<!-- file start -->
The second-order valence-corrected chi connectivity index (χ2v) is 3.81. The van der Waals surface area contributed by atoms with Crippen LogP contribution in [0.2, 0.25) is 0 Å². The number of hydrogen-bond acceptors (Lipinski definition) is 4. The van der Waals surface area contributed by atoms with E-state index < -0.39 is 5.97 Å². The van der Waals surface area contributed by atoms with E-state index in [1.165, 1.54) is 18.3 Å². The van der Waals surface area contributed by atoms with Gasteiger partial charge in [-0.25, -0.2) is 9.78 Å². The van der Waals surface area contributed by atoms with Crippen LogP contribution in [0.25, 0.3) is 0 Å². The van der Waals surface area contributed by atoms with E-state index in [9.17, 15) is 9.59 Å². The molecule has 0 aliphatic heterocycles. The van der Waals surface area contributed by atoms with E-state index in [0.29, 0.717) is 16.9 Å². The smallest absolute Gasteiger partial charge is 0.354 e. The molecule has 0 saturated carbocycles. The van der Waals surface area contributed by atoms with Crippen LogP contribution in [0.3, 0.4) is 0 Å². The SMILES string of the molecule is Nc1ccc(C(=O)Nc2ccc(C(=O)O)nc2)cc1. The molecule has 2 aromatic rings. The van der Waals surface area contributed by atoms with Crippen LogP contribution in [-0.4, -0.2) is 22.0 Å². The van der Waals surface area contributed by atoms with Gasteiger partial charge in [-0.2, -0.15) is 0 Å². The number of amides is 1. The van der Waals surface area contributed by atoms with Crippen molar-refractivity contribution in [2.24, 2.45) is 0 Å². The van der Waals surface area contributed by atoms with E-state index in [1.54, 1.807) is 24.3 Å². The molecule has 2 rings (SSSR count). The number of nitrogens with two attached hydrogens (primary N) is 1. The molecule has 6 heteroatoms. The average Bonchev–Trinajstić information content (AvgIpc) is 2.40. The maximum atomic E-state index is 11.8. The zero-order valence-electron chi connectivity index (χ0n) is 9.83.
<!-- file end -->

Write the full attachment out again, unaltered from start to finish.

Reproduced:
The second-order valence-corrected chi connectivity index (χ2v) is 3.81. The van der Waals surface area contributed by atoms with Crippen LogP contribution in [0.2, 0.25) is 0 Å². The number of hydrogen-bond acceptors (Lipinski definition) is 4. The van der Waals surface area contributed by atoms with E-state index < -0.39 is 5.97 Å². The van der Waals surface area contributed by atoms with E-state index in [1.165, 1.54) is 18.3 Å². The van der Waals surface area contributed by atoms with Gasteiger partial charge in [-0.25, -0.2) is 9.78 Å². The van der Waals surface area contributed by atoms with Crippen LogP contribution in [0.25, 0.3) is 0 Å². The van der Waals surface area contributed by atoms with E-state index in [9.17, 15) is 9.59 Å². The molecule has 0 aliphatic heterocycles. The van der Waals surface area contributed by atoms with E-state index in [0.29, 0.717) is 16.9 Å². The smallest absolute Gasteiger partial charge is 0.354 e. The molecule has 0 saturated carbocycles. The van der Waals surface area contributed by atoms with Crippen LogP contribution in [0.3, 0.4) is 0 Å². The SMILES string of the molecule is Nc1ccc(C(=O)Nc2ccc(C(=O)O)nc2)cc1. The molecule has 2 aromatic rings. The van der Waals surface area contributed by atoms with Crippen LogP contribution in [-0.4, -0.2) is 22.0 Å². The van der Waals surface area contributed by atoms with Gasteiger partial charge in [-0.2, -0.15) is 0 Å². The number of amides is 1. The van der Waals surface area contributed by atoms with Crippen molar-refractivity contribution in [2.24, 2.45) is 0 Å². The van der Waals surface area contributed by atoms with E-state index in [1.54, 1.807) is 24.3 Å². The molecule has 2 rings (SSSR count). The number of nitrogens with two attached hydrogens (primary N) is 1. The molecule has 6 heteroatoms. The average Bonchev–Trinajstić information content (AvgIpc) is 2.40. The maximum atomic E-state index is 11.8. The zero-order valence-electron chi connectivity index (χ0n) is 9.83.